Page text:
Maintain Weight Loss
People who engaged in strength training four times a week for 18 months lost weight compared to those who only did aerobic exercise (about 18 pounds, compared with 10 and 16).
Resistance or strengthening exercise causes an increase in post-exercise oxygen consumption more significant than the increase caused by aerobic exercise alone. This has been shown to cause a more sustained rise in metabolism, which aids in weight loss.
You can reduce body fat further when strength training is combined with calorie restriction through nutrition. People who combined full-body resistance training and diet for four months decreased their fat mass. While increasing lean muscle mass more effectively than either resistance training or dieting alone.
You Develop Better Body Mechanics
Strength training improves balance, coordination, and posture. This is because it requires you to use your entire body as a unit rather than just one or two muscles at a time. Perform at least one resistance training session per week, whether alone or as part of a program with several different workouts. This increased muscle strength by up to 37%, muscle mass by 7.5%, and functional capacity by 58% in frail, elderly adults. Functional capacity is linked to falling risk.
Helps Manage Chronic Disease
Studies have shown that strength training can also aid persons with numerous chronic ailments, such as HIV, neuromuscular disorders, chronic obstructive pulmonary disease, and some types of cancer, among others, by reducing their symptoms.
Strength training and other healthy lifestyle changes can help improve glucose control for the more than 30 million Americans with type 2 diabetes. Additionally, resistance training regularly may help avoid chronic mobility issues, heart disease, type 2 diabetes, and cancer.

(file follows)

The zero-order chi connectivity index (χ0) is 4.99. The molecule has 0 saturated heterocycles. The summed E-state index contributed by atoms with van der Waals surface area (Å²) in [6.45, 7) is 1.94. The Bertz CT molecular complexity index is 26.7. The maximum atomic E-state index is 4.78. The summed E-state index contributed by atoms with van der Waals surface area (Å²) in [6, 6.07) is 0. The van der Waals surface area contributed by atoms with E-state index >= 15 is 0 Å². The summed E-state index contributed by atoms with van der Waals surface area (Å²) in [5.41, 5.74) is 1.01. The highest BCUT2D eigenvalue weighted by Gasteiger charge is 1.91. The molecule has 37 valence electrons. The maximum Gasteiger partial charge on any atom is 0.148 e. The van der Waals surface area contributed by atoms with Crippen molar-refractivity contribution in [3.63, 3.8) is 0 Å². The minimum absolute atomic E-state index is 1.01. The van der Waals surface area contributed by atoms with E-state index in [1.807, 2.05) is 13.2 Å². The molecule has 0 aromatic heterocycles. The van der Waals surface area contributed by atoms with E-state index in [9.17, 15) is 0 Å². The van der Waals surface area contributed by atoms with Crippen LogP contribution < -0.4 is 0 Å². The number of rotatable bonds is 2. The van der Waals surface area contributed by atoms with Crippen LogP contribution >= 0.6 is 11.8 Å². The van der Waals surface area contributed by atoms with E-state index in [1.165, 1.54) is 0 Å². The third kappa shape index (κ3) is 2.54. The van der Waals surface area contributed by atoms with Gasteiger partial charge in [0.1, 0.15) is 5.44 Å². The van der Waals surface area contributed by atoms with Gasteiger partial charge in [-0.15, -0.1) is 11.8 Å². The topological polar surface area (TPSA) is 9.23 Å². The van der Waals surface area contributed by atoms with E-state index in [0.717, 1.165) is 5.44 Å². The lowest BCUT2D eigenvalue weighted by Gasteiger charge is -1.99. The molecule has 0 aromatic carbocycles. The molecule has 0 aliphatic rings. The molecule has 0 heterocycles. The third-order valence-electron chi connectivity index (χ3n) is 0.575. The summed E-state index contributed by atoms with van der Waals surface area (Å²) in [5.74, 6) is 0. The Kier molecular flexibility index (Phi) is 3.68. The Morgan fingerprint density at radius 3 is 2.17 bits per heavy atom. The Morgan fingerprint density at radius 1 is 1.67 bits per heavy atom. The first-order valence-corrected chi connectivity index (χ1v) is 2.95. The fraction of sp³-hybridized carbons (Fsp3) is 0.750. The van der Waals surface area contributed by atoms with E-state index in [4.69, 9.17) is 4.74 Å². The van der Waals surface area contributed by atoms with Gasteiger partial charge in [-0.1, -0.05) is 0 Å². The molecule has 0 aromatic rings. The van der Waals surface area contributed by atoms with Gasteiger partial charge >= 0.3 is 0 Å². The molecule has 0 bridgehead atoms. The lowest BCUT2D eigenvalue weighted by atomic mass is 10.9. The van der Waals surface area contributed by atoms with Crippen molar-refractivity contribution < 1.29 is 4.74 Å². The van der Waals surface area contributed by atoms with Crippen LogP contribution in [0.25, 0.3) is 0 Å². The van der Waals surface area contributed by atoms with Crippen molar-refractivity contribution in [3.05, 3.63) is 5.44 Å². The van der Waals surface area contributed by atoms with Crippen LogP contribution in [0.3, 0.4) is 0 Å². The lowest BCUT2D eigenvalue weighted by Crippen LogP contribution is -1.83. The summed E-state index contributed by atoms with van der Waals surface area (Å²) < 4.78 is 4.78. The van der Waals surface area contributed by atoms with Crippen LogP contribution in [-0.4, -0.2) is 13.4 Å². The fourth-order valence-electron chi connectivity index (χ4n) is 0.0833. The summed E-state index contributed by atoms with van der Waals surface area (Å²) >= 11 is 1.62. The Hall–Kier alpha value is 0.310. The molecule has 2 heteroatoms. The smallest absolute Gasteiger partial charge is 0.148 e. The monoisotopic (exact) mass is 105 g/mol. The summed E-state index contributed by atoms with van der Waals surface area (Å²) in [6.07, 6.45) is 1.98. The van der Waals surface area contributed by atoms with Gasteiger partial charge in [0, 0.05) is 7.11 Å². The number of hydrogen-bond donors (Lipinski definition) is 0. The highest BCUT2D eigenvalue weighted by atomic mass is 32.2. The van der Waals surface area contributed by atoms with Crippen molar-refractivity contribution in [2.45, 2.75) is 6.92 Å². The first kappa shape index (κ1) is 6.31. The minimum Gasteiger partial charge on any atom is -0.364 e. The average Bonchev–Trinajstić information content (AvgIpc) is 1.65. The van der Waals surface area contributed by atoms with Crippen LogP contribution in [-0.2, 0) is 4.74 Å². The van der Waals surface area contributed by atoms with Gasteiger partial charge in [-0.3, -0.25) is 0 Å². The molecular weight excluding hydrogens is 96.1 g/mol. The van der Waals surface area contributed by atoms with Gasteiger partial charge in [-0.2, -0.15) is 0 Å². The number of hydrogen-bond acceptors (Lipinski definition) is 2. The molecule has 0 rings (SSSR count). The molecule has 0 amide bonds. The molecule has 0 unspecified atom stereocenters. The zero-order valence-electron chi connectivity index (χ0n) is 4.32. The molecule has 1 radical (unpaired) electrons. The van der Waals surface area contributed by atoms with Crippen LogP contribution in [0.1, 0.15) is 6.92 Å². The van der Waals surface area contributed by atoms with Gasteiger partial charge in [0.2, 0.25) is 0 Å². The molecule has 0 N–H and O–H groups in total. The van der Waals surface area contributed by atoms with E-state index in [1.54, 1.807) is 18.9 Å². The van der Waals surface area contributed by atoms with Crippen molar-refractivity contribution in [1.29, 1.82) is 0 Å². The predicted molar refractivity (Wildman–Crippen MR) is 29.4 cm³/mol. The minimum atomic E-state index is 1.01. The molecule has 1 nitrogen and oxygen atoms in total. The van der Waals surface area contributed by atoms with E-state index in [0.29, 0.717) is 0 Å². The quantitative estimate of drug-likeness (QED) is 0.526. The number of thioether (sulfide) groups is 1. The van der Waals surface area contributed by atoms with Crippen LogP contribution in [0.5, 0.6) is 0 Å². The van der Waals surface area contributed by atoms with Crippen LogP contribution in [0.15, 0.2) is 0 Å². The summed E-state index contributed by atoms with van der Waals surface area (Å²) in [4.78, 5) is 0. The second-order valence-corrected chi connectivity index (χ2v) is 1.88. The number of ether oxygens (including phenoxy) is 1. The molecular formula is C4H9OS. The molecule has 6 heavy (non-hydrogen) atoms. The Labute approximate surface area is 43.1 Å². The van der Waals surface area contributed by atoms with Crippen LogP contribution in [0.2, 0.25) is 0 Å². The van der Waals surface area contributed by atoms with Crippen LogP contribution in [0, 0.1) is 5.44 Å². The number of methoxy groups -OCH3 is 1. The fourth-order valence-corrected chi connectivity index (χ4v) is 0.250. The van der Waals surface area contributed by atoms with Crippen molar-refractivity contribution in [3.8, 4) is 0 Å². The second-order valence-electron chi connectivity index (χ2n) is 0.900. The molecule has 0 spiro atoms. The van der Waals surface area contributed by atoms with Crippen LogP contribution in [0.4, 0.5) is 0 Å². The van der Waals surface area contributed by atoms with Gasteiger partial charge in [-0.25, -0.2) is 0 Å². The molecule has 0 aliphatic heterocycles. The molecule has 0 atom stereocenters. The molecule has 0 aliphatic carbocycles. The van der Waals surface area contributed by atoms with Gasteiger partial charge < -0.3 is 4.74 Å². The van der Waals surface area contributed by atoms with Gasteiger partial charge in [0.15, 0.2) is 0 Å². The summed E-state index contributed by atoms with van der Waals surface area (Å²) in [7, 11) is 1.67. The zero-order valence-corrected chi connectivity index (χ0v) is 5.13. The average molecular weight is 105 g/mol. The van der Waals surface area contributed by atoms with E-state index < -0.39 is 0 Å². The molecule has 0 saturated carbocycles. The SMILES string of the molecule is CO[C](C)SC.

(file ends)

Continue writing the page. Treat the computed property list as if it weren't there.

Increases Energy and Lifts Your Mood
A meta-analysis of 33 clinical trials revealed that strength training is an acceptable therapy option (or add-on treatment) to reduce depressive symptoms, which was published in JAMA Psychiatry in June 2018.
Additionally, there is evidence that strength training may improve your ability to fall asleep, as reported in a study that was printed in the Brazilian Journal of Psychology’s January-February 2019 issue. And as we are all aware, getting a restful night’s sleep can significantly improve your mood.
Cardiovascular Health Benefits
Muscle-strengthening exercises assist lower blood pressure and lower the risk of hypertension and heart disease in addition to aerobic activity. Research has shown that strength training can help to reduce blood pressure and improve the heart’s ability to pump blood. However, it is essential to note that this benefit may only be seen in people with hypertension or prehypertension (high blood pressure) who do not have other health issues.
Strength training may sound painful and complex, but it has a lot of benefits for our bodies. It’s an integral part of your health and wellness routine. Strength training is more than just a beautiful body structure. Above all, it dramatically impacts our well-being physically, mentally, and emotionally. You really don’t need to be a bodybuilder or powerlifter to reap the benefits of strength training. Strength training is the answer if you’re looking for an activity that will help improve your health.